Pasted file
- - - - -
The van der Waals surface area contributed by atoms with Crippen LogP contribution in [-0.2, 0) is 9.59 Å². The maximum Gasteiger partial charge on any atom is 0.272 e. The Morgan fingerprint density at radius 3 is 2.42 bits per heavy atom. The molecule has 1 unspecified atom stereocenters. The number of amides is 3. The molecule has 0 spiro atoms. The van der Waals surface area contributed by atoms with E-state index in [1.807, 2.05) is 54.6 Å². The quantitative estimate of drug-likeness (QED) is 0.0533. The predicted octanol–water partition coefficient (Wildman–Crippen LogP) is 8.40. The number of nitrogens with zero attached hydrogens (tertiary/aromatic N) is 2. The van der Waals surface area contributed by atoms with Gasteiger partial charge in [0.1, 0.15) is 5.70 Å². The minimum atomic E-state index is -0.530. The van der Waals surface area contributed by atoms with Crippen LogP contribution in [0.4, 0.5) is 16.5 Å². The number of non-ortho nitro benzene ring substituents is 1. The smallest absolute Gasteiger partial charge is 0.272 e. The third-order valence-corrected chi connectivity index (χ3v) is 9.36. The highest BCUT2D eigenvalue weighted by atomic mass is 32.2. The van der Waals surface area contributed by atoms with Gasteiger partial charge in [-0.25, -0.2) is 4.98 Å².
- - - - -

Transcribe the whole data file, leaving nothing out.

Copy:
The van der Waals surface area contributed by atoms with Crippen LogP contribution in [-0.2, 0) is 9.59 Å². The maximum Gasteiger partial charge on any atom is 0.272 e. The Morgan fingerprint density at radius 3 is 2.42 bits per heavy atom. The molecule has 1 unspecified atom stereocenters. The number of amides is 3. The molecule has 0 spiro atoms. The van der Waals surface area contributed by atoms with E-state index in [1.807, 2.05) is 54.6 Å². The quantitative estimate of drug-likeness (QED) is 0.0533. The predicted octanol–water partition coefficient (Wildman–Crippen LogP) is 8.40. The number of nitrogens with zero attached hydrogens (tertiary/aromatic N) is 2. The van der Waals surface area contributed by atoms with Gasteiger partial charge in [0.1, 0.15) is 5.70 Å². The minimum atomic E-state index is -0.530. The van der Waals surface area contributed by atoms with Crippen LogP contribution in [0.4, 0.5) is 16.5 Å². The number of non-ortho nitro benzene ring substituents is 1. The smallest absolute Gasteiger partial charge is 0.272 e. The third-order valence-corrected chi connectivity index (χ3v) is 9.36. The highest BCUT2D eigenvalue weighted by atomic mass is 32.2. The van der Waals surface area contributed by atoms with Gasteiger partial charge in [-0.25, -0.2) is 4.98 Å².